Information Physics is a core research area in the UAlbany Physics Department. This ambitious endeavor involves Professors Ariel Caticha, Keith Earle, Philip Goyal, and Kevin H. Knuth. We professors and our students interact with each other in a variety of ways including collaborative projects and parallel investigations.
Information Physics is focused on the multiple relationships between physics and information.
At a foundational level, information physics explores the degree to which the laws of physics reflect the optimal processing of information about the universe in which we are embedded. Such a program may seem ambitious, but we have already had several notable successes in the areas of dynamics, quantum mechanics and relativity. This foundational work employs two distinct approaches: consistent quantification and the application of inductive inference.
We also explore the ways in which the laws of physics influence the ways in which we process and store information. Such investigations include quantum computing and quantum information theory.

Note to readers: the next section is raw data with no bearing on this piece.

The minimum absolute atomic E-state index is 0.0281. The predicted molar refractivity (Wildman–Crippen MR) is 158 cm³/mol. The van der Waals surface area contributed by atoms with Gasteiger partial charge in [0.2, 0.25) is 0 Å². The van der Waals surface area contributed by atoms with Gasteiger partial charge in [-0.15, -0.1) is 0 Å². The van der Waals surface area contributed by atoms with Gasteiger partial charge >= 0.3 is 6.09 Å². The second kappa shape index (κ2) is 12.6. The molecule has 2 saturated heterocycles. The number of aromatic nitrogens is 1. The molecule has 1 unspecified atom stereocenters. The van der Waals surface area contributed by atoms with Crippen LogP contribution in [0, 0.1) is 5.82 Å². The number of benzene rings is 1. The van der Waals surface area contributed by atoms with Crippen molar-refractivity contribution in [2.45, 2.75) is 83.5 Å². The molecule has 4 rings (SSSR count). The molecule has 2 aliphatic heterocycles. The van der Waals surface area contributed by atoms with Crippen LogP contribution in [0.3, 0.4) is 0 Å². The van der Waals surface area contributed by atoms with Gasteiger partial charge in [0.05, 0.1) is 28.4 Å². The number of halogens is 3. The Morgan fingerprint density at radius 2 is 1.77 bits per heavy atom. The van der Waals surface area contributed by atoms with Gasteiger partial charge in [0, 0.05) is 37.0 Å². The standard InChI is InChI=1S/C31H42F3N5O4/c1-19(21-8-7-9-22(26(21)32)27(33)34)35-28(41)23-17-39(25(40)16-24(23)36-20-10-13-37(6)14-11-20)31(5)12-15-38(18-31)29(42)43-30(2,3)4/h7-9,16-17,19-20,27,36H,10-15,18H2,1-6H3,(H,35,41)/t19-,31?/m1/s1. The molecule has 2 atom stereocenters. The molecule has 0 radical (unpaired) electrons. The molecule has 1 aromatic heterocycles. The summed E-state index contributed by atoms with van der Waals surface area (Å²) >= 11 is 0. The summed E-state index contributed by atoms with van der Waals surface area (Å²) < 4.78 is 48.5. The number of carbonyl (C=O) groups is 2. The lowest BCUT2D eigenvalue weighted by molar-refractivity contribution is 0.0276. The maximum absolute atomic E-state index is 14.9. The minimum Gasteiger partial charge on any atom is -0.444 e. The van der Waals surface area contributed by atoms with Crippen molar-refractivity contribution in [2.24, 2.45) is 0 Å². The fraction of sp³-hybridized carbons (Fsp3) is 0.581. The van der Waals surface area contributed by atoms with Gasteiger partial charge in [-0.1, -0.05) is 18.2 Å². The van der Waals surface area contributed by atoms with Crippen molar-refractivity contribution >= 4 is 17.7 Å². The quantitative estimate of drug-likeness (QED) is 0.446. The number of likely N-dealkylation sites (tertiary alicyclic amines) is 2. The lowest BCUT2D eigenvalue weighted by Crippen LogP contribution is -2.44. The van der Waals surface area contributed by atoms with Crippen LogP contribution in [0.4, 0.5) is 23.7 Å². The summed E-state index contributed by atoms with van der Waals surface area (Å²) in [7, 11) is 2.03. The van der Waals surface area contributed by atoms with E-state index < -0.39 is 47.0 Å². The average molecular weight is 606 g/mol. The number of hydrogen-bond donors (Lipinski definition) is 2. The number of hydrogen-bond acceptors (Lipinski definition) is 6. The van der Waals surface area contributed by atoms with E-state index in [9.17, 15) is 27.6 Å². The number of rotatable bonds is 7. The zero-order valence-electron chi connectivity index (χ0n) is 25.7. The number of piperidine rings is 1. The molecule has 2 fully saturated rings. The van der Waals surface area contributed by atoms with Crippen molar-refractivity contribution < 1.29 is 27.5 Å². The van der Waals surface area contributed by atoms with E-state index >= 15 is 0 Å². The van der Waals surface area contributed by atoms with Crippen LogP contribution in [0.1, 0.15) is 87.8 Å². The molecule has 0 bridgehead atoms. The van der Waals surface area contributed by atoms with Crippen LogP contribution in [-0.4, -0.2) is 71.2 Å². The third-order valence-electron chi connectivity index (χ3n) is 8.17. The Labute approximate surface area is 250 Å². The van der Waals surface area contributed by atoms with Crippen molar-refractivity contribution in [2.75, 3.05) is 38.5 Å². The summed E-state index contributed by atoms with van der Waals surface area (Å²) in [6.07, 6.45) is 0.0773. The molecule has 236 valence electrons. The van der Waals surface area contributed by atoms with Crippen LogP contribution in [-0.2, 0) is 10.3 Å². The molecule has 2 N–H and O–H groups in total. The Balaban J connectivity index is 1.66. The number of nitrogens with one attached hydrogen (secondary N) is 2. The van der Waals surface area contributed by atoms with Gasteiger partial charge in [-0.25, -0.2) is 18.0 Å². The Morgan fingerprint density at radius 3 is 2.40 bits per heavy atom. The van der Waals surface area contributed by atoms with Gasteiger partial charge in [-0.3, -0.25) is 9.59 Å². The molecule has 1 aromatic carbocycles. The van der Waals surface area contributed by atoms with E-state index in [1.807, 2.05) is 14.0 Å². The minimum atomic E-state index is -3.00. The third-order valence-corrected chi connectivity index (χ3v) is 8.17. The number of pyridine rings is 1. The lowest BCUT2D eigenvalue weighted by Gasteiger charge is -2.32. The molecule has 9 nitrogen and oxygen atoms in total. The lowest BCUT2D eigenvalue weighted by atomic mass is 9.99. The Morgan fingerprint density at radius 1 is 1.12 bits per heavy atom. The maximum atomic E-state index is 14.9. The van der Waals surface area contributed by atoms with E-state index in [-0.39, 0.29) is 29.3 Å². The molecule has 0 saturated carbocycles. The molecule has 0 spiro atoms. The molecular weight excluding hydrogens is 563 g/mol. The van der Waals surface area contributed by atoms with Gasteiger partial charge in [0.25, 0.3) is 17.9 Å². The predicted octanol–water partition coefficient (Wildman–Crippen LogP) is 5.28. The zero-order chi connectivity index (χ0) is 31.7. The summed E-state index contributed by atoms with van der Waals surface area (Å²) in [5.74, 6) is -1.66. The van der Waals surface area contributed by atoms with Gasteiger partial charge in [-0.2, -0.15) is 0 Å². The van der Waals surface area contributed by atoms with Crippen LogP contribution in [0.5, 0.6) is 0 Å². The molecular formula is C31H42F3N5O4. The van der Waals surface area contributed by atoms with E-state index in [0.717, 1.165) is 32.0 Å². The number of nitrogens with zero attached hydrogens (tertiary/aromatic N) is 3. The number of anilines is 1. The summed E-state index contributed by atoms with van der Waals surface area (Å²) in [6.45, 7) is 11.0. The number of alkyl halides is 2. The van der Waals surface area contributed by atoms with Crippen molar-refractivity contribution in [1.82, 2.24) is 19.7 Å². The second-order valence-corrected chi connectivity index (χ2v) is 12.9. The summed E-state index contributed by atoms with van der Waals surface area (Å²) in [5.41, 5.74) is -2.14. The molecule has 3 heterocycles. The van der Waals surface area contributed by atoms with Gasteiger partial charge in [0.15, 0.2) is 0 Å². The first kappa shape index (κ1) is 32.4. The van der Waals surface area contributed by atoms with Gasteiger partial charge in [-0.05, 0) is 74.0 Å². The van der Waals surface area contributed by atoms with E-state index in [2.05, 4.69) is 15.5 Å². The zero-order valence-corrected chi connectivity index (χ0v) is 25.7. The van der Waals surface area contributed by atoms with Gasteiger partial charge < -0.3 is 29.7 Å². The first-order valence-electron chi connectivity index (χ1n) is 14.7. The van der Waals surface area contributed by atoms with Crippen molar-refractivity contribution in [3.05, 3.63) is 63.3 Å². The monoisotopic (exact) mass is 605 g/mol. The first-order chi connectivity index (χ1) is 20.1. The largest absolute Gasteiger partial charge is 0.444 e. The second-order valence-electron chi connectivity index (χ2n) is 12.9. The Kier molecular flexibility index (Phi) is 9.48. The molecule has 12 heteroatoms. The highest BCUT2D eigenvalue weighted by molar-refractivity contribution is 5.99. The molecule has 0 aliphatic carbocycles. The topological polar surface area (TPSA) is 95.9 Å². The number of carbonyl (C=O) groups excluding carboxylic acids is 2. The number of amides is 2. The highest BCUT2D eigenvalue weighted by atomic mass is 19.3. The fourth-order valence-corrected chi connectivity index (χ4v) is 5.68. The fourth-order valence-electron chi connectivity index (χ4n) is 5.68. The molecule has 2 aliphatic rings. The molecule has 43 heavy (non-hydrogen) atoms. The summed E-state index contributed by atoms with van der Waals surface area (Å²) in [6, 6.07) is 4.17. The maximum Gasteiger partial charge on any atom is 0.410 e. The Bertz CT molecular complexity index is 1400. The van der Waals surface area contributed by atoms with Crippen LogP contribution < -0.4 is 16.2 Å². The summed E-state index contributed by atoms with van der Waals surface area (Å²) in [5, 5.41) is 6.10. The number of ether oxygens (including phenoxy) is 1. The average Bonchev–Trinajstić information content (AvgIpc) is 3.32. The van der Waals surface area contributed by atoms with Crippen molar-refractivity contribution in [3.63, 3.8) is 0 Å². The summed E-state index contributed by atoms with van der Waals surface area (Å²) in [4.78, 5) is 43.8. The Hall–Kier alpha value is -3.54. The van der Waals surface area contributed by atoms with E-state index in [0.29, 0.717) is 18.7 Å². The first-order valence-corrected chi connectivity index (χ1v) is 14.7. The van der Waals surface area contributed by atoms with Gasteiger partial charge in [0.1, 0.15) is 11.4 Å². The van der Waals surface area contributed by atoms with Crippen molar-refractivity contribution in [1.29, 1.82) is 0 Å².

Information physics also concerns the processing of information to make inferences about experimental data for the purposes of solving physical problems and testing physical theories. Research here involves investigation into the foundations of inference and inquiry; the latter of which has resulted in our studies of automated experimental design. Application areas include difficult data analysis problems, such as exoplanet detection, separation of mixed signals (source separation) and a variety of signal processing problems.